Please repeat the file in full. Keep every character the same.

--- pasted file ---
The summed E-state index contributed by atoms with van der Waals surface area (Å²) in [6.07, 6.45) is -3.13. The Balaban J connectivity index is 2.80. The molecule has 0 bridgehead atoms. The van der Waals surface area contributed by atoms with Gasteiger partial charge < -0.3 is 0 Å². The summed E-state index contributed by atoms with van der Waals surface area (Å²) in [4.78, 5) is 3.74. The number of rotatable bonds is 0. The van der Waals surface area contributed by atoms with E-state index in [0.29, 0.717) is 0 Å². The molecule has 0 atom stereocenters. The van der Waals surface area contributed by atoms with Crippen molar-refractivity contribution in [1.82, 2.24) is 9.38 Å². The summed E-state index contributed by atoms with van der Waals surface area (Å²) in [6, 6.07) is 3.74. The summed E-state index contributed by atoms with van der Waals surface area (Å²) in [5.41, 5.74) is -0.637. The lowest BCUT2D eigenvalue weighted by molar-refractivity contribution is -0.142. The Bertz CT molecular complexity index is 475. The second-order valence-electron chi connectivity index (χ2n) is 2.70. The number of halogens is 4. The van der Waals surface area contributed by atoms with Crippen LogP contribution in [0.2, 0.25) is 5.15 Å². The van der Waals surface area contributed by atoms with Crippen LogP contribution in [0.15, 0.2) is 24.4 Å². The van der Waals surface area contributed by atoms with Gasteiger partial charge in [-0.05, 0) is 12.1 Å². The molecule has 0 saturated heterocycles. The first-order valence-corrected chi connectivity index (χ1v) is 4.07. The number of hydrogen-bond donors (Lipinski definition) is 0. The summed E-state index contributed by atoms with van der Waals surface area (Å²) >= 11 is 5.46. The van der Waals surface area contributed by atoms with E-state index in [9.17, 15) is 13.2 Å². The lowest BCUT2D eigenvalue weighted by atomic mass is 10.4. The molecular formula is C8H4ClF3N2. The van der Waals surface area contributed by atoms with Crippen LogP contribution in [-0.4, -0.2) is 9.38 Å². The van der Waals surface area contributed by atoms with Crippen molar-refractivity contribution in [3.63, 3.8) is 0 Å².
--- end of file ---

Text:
The summed E-state index contributed by atoms with van der Waals surface area (Å²) in [6.07, 6.45) is -3.13. The Balaban J connectivity index is 2.80. The molecule has 0 bridgehead atoms. The van der Waals surface area contributed by atoms with Gasteiger partial charge < -0.3 is 0 Å². The summed E-state index contributed by atoms with van der Waals surface area (Å²) in [4.78, 5) is 3.74. The number of rotatable bonds is 0. The van der Waals surface area contributed by atoms with E-state index in [0.29, 0.717) is 0 Å². The molecule has 0 atom stereocenters. The van der Waals surface area contributed by atoms with Crippen molar-refractivity contribution in [1.82, 2.24) is 9.38 Å². The summed E-state index contributed by atoms with van der Waals surface area (Å²) in [6, 6.07) is 3.74. The summed E-state index contributed by atoms with van der Waals surface area (Å²) in [5.41, 5.74) is -0.637. The lowest BCUT2D eigenvalue weighted by molar-refractivity contribution is -0.142. The Bertz CT molecular complexity index is 475. The second-order valence-electron chi connectivity index (χ2n) is 2.70. The number of halogens is 4. The van der Waals surface area contributed by atoms with Crippen LogP contribution in [0.2, 0.25) is 5.15 Å². The van der Waals surface area contributed by atoms with Crippen LogP contribution in [0.15, 0.2) is 24.4 Å². The van der Waals surface area contributed by atoms with Gasteiger partial charge in [-0.05, 0) is 12.1 Å². The molecule has 0 saturated heterocycles. The first-order valence-corrected chi connectivity index (χ1v) is 4.07. The number of hydrogen-bond donors (Lipinski definition) is 0. The summed E-state index contributed by atoms with van der Waals surface area (Å²) >= 11 is 5.46. The van der Waals surface area contributed by atoms with E-state index in [9.17, 15) is 13.2 Å². The lowest BCUT2D eigenvalue weighted by atomic mass is 10.4. The molecular formula is C8H4ClF3N2. The van der Waals surface area contributed by atoms with Crippen LogP contribution in [-0.4, -0.2) is 9.38 Å². The van der Waals surface area contributed by atoms with Crippen molar-refractivity contribution in [3.63, 3.8) is 0 Å².